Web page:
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Kate Westlake: Jack of All Trades, Master of Swim

Caris Han, Staff Writer

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Many Sunset Apollos lead double lives outside of school. They are not only students, but a master of folding, a magician with bread, and skillful multitaskers in the busiest hour. And Kate Westlake is, in fact, a jack of many trades.

Besides stacking multiple IB classes during her time at Sunset, she swims for the Multnomah Athletic Center (MAC) and with Sunset Girls Swim Team. As a club swimmer, she has competed at the state level as well as at senior sectionals and senior zones. The latter two are a type of swim meet that incorporates most Western states of the US- only the top swimmers in this region must qualify to compete.

However, the most successful moments in her swimming career have taken place with the Sunset team.

“In 2014-15 we claimed district champions, and in 2016 we placed 2nd. However, at HS state of 2016 our team really scored big. I was a part of the 200 & 400 free relay teams (along with Alayna Connor, Lindsay Swail, and Angie Lindsay) that both won 1st place and set OSAA state records,”says Westlake.

Kate high-fives her teammate at the height of the moment during a competition. Winning was exhilarating for the Sunset Swim team.

 

Additionally, the 200 and 400 meter free relay qualified for an All America Consideration Award with the time of 1:35.65 and 3:28.46, respectively.

Kate continues, “Without a doubt, this was the proudest and most exhilarating moment of my athletic career- and who knows what will happen this year! I would definitely encourage all Sunset students to attend hs state if not districts as well; not only are these meets beyond exciting, but the team would be beyond appreciative for the support!”  

Beyond her aquatic endeavors, Kate’s passions continue. She started off ambitious even as a little girl, putting up posters to be a dogsitter and recycling her neighbors’ trash to earn extra cash.

Now, as a senior, Kate lifeguards for the Sunset pool every Sunday for about 4 hours while working for her mother, Ellen Ferguson’s business called EQ Swimwear. EQ stands for Emotional Quotient; it’s motto is to live up to your potential and be the best that you can be.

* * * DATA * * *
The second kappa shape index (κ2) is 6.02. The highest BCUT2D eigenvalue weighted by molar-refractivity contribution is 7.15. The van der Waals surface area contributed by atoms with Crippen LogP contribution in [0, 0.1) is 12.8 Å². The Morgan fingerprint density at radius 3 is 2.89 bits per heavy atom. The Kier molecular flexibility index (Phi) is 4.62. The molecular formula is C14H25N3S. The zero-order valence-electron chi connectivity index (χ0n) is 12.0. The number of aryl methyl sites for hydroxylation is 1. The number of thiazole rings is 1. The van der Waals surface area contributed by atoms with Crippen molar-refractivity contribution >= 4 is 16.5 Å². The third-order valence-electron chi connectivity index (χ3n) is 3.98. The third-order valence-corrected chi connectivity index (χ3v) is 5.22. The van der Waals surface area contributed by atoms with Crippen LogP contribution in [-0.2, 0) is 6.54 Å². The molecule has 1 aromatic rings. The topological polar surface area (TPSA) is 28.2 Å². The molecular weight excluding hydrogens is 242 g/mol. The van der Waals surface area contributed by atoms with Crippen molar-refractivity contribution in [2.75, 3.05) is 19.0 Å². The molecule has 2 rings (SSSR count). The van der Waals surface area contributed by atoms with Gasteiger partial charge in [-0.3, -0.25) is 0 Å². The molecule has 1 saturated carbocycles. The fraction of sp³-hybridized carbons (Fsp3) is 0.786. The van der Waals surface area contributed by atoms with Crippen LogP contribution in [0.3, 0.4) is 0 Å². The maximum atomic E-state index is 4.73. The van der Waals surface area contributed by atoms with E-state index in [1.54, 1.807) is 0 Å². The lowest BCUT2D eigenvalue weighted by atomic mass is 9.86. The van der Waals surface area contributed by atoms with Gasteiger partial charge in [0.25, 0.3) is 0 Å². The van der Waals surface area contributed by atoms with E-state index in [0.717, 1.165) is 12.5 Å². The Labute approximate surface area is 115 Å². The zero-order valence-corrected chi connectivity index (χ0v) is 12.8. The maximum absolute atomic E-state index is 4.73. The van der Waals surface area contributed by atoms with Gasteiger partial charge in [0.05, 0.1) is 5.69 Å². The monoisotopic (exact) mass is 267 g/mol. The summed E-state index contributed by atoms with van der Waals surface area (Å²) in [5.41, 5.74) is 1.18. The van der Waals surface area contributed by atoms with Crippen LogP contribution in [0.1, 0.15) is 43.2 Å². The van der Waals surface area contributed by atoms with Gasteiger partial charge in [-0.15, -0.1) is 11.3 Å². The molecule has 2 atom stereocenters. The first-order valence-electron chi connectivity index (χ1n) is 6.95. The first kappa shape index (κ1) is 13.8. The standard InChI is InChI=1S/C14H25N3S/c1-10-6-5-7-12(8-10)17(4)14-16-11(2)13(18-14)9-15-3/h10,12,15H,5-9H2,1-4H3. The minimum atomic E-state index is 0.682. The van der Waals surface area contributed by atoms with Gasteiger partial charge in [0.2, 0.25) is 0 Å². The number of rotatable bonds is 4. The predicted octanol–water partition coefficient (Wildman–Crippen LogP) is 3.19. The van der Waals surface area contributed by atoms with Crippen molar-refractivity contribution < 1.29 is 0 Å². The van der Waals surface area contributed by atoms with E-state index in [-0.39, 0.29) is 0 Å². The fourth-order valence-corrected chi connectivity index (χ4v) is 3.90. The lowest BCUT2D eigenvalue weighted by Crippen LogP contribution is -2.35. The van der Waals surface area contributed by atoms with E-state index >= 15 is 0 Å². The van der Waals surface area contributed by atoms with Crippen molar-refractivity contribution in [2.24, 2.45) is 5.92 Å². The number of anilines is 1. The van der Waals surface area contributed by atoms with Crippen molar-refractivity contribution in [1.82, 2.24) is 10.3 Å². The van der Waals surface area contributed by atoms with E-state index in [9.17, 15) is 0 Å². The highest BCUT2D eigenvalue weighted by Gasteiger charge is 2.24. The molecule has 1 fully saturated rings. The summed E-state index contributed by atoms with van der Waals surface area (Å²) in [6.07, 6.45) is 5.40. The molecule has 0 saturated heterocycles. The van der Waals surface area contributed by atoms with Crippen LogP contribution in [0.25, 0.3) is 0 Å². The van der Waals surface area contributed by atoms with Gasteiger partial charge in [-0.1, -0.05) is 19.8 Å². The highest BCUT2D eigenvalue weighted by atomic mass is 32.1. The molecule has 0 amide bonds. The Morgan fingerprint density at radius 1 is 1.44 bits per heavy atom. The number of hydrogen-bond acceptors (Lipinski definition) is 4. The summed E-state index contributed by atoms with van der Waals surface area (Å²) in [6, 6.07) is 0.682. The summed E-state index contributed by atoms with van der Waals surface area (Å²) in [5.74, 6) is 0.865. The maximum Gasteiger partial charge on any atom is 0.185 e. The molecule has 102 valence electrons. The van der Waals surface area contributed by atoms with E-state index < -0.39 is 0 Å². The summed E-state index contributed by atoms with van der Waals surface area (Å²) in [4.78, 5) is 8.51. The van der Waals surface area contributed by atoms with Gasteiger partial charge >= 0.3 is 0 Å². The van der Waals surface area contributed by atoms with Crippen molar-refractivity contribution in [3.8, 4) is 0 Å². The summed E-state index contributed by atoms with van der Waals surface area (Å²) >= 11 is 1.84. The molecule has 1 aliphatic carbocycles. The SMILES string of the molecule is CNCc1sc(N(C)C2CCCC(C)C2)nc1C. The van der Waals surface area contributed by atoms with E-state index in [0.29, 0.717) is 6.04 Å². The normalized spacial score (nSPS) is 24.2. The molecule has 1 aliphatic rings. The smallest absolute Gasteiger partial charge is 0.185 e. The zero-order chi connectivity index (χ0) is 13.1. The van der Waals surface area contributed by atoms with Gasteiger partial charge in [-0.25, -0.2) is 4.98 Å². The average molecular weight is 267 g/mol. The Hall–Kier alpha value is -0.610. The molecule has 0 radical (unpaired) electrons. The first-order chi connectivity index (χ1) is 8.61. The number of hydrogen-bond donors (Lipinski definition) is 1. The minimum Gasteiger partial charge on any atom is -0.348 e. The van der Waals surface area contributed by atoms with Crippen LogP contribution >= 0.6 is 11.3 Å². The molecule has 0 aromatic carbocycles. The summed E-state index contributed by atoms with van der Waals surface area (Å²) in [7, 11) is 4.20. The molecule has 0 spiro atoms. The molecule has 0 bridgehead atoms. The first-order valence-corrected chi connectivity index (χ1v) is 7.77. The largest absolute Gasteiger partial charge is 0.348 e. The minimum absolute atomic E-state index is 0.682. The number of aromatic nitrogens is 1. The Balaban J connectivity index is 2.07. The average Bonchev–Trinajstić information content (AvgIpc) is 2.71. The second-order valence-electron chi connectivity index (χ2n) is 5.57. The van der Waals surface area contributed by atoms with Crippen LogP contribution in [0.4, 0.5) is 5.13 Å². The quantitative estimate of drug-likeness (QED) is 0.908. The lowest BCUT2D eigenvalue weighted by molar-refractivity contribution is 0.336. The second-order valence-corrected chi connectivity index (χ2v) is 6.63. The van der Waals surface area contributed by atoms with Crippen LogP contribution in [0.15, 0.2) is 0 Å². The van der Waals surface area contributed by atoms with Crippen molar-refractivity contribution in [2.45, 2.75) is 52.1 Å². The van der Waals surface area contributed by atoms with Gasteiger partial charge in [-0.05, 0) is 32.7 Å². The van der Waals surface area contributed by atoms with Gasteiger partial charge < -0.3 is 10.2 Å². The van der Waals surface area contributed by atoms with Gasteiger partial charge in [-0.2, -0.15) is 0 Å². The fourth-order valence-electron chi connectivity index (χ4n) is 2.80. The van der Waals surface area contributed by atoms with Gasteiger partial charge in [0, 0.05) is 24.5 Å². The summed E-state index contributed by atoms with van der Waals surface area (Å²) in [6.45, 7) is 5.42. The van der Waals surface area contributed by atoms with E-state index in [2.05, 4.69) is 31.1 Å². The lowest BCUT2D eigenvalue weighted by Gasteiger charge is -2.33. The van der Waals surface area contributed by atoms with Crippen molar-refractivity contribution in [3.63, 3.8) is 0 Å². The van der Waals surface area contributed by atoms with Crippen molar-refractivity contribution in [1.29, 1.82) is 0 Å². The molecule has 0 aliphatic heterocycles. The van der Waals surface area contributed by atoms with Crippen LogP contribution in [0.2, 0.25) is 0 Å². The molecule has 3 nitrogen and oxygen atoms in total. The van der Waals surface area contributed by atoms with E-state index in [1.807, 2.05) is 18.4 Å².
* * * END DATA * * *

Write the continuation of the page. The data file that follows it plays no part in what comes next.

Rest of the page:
Kate mostly works from home during the school year, except on some weekends, whenever her mother needs her and her two siblings to help. At home, she manages the business’ contacts online such as adding emails, while she also prints EPC codes, otherwise known as the barcodes on merchandise. In the mid-steps of production, she helps “bag and tag” the items as well.

Kate carefully cuts out a fabric sample. The beginning stage is completed; cutouts are later sewn together and the EQ brand is pressed onto the clothing.

Caris Han
Kate carefully cuts out a fabric sample. The beginning stage is completed; cutouts are later sewn together and the EQ brand is pressed onto the clothing.

So, how does she do it? Aside from her hard work (8 practices a week!), everyone knows that behind every successful Apollo is a strong support system: her family and friends are her constant source of motivation. Especially Kate’s mom, as she swam competitively when she was Kate’s age as well. Her mom relates to the hard practices or disappointing meets and offers warm words of encouragement to push through every circumstance.

Kate says, “Whenever I’m struggling in the pool or at school, I remind myself of all of the great memories and relationships that I have made in these environments, and it reminds me of how lucky I am to have these opportunities. But above all, I pray-a lot. I wouldn’t be where I am today without all that God has blessed me with. And for that I am so grateful.”

She continues, “What I can expect from my commitments is self betterment. While what I commit myself to now might seem overwhelming, I can’t help but be grateful for these opportunities that will make my life a lot easier in the future. And as long as I’m having fun, any trial can be overcome with a lot more ease.”

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Kate Westlake: Jack of All Trades, Master of Swim